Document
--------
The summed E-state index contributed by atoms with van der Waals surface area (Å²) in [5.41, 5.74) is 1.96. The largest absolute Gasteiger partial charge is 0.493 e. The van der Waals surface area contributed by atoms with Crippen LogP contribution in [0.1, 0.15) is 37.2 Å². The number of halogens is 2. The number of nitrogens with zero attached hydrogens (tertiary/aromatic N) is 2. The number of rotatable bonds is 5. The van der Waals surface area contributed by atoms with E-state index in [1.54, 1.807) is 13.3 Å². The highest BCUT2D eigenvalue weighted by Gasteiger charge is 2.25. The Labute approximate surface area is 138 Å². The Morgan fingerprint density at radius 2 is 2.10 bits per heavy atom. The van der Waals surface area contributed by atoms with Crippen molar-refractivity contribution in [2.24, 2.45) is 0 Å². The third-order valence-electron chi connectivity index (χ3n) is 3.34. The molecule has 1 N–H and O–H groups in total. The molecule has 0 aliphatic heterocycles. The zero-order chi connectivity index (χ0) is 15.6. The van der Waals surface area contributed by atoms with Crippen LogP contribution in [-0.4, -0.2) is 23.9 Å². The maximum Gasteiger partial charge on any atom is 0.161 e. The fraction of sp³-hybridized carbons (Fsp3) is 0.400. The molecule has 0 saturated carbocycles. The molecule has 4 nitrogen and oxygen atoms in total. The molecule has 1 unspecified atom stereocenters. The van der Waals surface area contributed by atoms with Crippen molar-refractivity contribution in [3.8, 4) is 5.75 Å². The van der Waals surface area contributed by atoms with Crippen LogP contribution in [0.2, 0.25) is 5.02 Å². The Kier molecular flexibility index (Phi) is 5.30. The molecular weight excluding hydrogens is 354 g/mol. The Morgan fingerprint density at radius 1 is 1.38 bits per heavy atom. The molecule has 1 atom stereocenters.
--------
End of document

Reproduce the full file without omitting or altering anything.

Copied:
The summed E-state index contributed by atoms with van der Waals surface area (Å²) in [5.41, 5.74) is 1.96. The largest absolute Gasteiger partial charge is 0.493 e. The van der Waals surface area contributed by atoms with Crippen LogP contribution in [0.1, 0.15) is 37.2 Å². The number of halogens is 2. The number of nitrogens with zero attached hydrogens (tertiary/aromatic N) is 2. The number of rotatable bonds is 5. The van der Waals surface area contributed by atoms with E-state index in [1.54, 1.807) is 13.3 Å². The highest BCUT2D eigenvalue weighted by Gasteiger charge is 2.25. The Labute approximate surface area is 138 Å². The Morgan fingerprint density at radius 2 is 2.10 bits per heavy atom. The van der Waals surface area contributed by atoms with Crippen molar-refractivity contribution in [2.24, 2.45) is 0 Å². The third-order valence-electron chi connectivity index (χ3n) is 3.34. The molecule has 1 N–H and O–H groups in total. The molecule has 0 aliphatic heterocycles. The zero-order chi connectivity index (χ0) is 15.6. The van der Waals surface area contributed by atoms with Crippen LogP contribution in [-0.4, -0.2) is 23.9 Å². The maximum Gasteiger partial charge on any atom is 0.161 e. The fraction of sp³-hybridized carbons (Fsp3) is 0.400. The molecule has 0 saturated carbocycles. The molecule has 4 nitrogen and oxygen atoms in total. The molecule has 1 unspecified atom stereocenters. The van der Waals surface area contributed by atoms with Crippen molar-refractivity contribution in [3.8, 4) is 5.75 Å². The van der Waals surface area contributed by atoms with Crippen LogP contribution in [0.2, 0.25) is 5.02 Å². The Kier molecular flexibility index (Phi) is 5.30. The molecular weight excluding hydrogens is 354 g/mol. The Morgan fingerprint density at radius 1 is 1.38 bits per heavy atom. The molecule has 1 atom stereocenters.